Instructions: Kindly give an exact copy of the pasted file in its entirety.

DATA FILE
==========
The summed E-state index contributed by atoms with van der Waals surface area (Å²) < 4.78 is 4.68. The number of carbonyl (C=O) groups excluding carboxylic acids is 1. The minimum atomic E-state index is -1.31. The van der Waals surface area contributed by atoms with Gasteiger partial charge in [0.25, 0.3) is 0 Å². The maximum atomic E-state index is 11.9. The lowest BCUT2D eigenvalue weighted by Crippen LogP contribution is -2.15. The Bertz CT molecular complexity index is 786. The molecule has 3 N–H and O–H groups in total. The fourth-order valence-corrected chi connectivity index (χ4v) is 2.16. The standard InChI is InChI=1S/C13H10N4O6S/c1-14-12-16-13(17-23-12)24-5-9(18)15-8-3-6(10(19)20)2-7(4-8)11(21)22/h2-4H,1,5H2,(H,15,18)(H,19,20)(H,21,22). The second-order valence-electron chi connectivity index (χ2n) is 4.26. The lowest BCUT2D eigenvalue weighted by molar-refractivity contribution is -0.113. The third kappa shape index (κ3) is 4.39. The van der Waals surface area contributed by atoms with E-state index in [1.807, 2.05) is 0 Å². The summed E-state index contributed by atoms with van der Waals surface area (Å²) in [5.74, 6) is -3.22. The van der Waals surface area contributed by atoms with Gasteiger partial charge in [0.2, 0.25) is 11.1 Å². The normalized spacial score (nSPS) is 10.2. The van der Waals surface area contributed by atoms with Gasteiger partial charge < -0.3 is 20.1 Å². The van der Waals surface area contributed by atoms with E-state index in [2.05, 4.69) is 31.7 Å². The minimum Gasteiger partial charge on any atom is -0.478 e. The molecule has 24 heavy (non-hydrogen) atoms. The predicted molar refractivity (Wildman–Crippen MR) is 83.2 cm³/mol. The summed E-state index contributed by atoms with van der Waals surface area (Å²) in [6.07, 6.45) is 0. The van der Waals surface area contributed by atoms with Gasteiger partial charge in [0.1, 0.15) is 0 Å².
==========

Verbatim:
The summed E-state index contributed by atoms with van der Waals surface area (Å²) < 4.78 is 4.68. The number of carbonyl (C=O) groups excluding carboxylic acids is 1. The minimum atomic E-state index is -1.31. The van der Waals surface area contributed by atoms with Gasteiger partial charge in [0.25, 0.3) is 0 Å². The maximum atomic E-state index is 11.9. The lowest BCUT2D eigenvalue weighted by Crippen LogP contribution is -2.15. The Bertz CT molecular complexity index is 786. The molecule has 3 N–H and O–H groups in total. The fourth-order valence-corrected chi connectivity index (χ4v) is 2.16. The standard InChI is InChI=1S/C13H10N4O6S/c1-14-12-16-13(17-23-12)24-5-9(18)15-8-3-6(10(19)20)2-7(4-8)11(21)22/h2-4H,1,5H2,(H,15,18)(H,19,20)(H,21,22). The second-order valence-electron chi connectivity index (χ2n) is 4.26. The lowest BCUT2D eigenvalue weighted by molar-refractivity contribution is -0.113. The third kappa shape index (κ3) is 4.39. The van der Waals surface area contributed by atoms with E-state index in [1.807, 2.05) is 0 Å². The summed E-state index contributed by atoms with van der Waals surface area (Å²) in [5.74, 6) is -3.22. The van der Waals surface area contributed by atoms with Gasteiger partial charge in [0.2, 0.25) is 11.1 Å². The normalized spacial score (nSPS) is 10.2. The van der Waals surface area contributed by atoms with Gasteiger partial charge < -0.3 is 20.1 Å². The van der Waals surface area contributed by atoms with E-state index in [2.05, 4.69) is 31.7 Å². The minimum Gasteiger partial charge on any atom is -0.478 e. The molecule has 24 heavy (non-hydrogen) atoms. The predicted molar refractivity (Wildman–Crippen MR) is 83.2 cm³/mol. The summed E-state index contributed by atoms with van der Waals surface area (Å²) in [6.07, 6.45) is 0. The van der Waals surface area contributed by atoms with Gasteiger partial charge in [0.1, 0.15) is 0 Å².